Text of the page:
Gridlock in Washington, slower economic data and fund flows moving back into European assets: It’s not a good look for the dollar, with the index tracking the world’s reserve currency mired at levels last seen before the election of Donald Trump.
Expectations for a reflationary package of tax cuts and fiscal stimulus that followed the president into office are floundering, as the administration’s inability to repeal Obamacare leaves them dashed and the dollar looking especially vulnerable.
The currency is falling against its developed world peers, as well as across emerging markets, with only the pound bucking the trend after UK inflation data missed forecasts.
Lee Hardman, a currency analyst at MUFG, called the events in Washington “a significant blow,” pointing out that the dollar “had already been left vulnerable by building expectations that the Fed will slow the pace of monetary tightening by potentially delaying the next rate hike until next year.”
The euro is established back above $1.15, up 0.65 per cent at $1.1553, while the yen has strengthened past Y112 per dollar for the first time in two weeks, before settling up 0.3 per cent at Y112.27. That comes even as the Bank of Japan looks set to underline its status as the world’s most dovish central bank at its meeting on Thursday, when it is expected to underline its commitment to economic stimulus.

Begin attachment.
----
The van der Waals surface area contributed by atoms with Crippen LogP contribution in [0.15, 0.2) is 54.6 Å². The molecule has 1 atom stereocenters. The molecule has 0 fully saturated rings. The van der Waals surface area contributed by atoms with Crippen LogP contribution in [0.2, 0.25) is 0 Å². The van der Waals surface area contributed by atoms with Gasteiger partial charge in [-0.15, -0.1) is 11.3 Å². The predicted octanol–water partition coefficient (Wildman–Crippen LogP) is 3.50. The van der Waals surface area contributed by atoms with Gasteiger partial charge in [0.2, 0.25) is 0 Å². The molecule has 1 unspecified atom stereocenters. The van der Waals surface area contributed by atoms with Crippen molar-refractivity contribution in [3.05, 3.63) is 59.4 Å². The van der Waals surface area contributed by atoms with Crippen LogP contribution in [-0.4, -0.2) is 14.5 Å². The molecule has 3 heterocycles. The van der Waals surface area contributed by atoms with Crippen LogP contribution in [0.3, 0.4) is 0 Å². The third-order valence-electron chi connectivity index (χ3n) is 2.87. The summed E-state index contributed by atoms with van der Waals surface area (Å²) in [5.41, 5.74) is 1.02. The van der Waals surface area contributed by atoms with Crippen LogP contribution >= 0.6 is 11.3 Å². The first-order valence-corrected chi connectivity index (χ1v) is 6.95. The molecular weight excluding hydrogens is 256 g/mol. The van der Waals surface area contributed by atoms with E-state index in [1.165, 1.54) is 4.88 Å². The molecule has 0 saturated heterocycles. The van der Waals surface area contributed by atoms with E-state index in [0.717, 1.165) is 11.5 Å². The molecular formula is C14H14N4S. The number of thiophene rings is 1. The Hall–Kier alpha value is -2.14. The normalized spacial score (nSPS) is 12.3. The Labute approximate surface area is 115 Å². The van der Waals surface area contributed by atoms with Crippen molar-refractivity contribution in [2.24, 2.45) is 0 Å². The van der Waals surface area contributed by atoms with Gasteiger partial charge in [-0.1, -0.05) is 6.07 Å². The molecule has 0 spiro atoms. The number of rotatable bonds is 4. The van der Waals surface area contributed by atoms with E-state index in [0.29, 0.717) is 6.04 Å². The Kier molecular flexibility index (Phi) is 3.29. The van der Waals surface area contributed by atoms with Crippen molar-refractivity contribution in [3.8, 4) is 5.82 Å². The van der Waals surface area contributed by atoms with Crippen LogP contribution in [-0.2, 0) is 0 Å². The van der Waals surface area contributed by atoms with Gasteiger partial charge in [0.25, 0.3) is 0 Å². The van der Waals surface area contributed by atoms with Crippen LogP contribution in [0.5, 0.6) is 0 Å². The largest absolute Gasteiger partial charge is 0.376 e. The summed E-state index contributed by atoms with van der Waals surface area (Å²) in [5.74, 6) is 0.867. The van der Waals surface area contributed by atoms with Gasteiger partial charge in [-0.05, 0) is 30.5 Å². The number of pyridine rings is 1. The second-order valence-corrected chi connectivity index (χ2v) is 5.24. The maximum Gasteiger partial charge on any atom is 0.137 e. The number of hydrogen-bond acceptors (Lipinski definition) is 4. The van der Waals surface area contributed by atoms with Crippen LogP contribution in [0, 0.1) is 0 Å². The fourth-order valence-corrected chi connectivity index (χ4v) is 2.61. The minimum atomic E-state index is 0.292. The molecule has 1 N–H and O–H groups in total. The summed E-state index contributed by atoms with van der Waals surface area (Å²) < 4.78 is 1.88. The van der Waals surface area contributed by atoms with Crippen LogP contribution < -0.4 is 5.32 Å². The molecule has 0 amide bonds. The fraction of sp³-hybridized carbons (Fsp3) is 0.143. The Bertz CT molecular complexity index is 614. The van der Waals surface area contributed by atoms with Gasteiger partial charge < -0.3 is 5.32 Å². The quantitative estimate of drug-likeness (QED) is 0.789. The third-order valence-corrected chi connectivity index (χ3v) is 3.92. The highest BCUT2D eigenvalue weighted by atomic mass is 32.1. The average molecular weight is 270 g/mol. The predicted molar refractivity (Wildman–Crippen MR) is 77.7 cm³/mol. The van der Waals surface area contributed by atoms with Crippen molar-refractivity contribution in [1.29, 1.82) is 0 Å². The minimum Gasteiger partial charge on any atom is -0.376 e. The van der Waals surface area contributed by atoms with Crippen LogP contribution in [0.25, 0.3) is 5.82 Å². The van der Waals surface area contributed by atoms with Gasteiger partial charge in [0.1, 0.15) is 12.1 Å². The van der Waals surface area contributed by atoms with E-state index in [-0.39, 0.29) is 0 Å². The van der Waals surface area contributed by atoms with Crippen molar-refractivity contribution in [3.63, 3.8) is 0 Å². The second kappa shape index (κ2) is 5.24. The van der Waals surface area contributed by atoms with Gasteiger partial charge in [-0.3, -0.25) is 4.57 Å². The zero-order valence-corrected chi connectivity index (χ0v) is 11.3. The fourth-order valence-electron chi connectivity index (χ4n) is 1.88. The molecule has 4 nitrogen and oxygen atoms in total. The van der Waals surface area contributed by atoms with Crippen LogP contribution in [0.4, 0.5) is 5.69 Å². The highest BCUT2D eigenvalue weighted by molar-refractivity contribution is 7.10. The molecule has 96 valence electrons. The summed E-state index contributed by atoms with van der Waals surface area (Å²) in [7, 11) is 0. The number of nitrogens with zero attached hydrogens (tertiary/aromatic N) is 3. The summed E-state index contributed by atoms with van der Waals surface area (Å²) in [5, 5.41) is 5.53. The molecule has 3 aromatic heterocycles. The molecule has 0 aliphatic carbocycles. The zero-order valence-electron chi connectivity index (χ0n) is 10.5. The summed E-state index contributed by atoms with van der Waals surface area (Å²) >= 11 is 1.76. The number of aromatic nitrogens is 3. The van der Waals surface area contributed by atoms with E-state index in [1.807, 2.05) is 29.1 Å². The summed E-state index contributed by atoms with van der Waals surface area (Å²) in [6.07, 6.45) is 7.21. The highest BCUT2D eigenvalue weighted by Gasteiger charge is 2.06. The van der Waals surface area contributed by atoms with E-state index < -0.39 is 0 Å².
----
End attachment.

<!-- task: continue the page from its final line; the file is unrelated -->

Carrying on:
The Australian dollar strode 1.6 per cent higher to $0.7924 and a two-year peak after minutes from its central bank’s June meeting included a surprisingly upbeat assessment of the economy.
Emerging market currencies are in vogue, with the dollar being used as a funding currency for carry trades, where investors borrow in lower-rate currencies to fund bets in higher-yielding alternatives. Among them, the South African rand strengthened by as much as 1 per cent to R12.90 per dollar. Russia’s rouble is 0.4 per cent firmer at Rbs59.11 per dollar Korea’s won rose 0.5 per cent, to Won1,127.30 per dollar.
“The dollar will struggle to find buyers for the time being,” said Stephen Gallo, European head of FX strategy at the Bank of Montreal.
“There is just too much pessimism and uncertainty in the way. FX investors will simply not shift to pricing in real progress on the budget, debt ceiling and corporate tax reform while the healthcare bill is still basically in limbo. “